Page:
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Using too much sodium is definitely not good for your health. Scientists have discovered that excess sodium can cause hypertension and some other unwanted medical consequences. Even acute sodium overdose is bad, for it may lead to cracked, bleeding lips and nausea. Depending on how much sodium you took, you might even be facing fatal consequences.

The amount of sodium needed for a normal adult person is about 1500 and 2400mg per day. People suffering from liver, kidney or heart problems are advised to take less than 2000mg of sodium every day, which is roughly about one teaspoon. Anything more than a teaspoon of sodium is considered too much. You should be aware that fast food usually contains high amounts of sodium, and just the KFC chicken pot pie contains more than 2100mg. More than 75% of the sodium in our organism comes from pre-packed food and just 25% is what we actually use from a salt shaker.

What’s good about Low Sodium Diet?

Restrictive sodium diet has been proved helpful for people suffering from chronic liver disease, chronic renal failure or congestive heart failure. These patients usually experience edema and sodium retention, so the cut from excess sodium gives good result and decrease the severity of theirsymptoms.

Heart disease patients may also benefit from this diet. If you stop using the food rich in sodium it will certainly be noticeable on your urinary output. Doctors often recommend this type of diet to their heart patients, in order to stop the heart disease or to prevent this disease in patients with the high risk for heart conditions.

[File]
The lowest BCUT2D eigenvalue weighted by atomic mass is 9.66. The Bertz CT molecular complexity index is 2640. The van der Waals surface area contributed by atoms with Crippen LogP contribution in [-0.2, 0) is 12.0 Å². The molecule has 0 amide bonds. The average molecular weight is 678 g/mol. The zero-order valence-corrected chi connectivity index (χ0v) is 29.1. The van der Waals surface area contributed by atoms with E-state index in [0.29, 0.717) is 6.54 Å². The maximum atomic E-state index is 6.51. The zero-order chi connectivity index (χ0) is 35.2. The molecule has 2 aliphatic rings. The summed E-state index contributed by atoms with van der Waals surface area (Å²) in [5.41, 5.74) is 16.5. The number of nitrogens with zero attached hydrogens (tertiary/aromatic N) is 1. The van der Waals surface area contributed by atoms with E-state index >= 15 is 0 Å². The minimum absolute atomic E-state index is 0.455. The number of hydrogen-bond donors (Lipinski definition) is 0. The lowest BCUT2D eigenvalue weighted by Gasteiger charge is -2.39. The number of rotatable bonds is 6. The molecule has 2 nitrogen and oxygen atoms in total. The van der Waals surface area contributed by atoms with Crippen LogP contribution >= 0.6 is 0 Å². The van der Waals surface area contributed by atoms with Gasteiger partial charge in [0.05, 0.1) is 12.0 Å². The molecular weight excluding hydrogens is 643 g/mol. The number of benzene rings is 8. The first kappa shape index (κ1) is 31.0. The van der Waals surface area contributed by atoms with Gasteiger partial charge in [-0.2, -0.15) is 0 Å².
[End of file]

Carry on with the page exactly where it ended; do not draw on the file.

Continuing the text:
Low Sodium Diet Rules

You must be able to control the amount of sodium in your diet. Don’t use more than a teaspoon for a whole day, including every snack you had. So, read the labels on the food you eat. By doing so while shopping, you will know how much sodium there is in the food. Avoid processed food and choose fresh meat products and freshwater fish instead of the frozen or canned soups or dinners. If you must use processed food, dilute the content so that you end up with less sodium on your plate.

Helpful tip is to take the salt shaker away from the table. Use garlic or chili powder, rosemary, pepper or some other spices you prefer and you will use up to 30% less salt (and sodium).

Drink fresh water but avoid ‘softened” water, because it may contain sodium, which you don’t need. Avoid fast food restaurant’s shakes and other drinks, because they are too rich in sodium.

Use fresh fruits and vegetables. Opt for high fiber food, including pasta, cereals, whole food grains, rice, legumes and bran.

Some medications also contain certain amount of sodium. If you are using any medications, consult your doctor if there are some sodium free or low sodium drugs for your medical condition.

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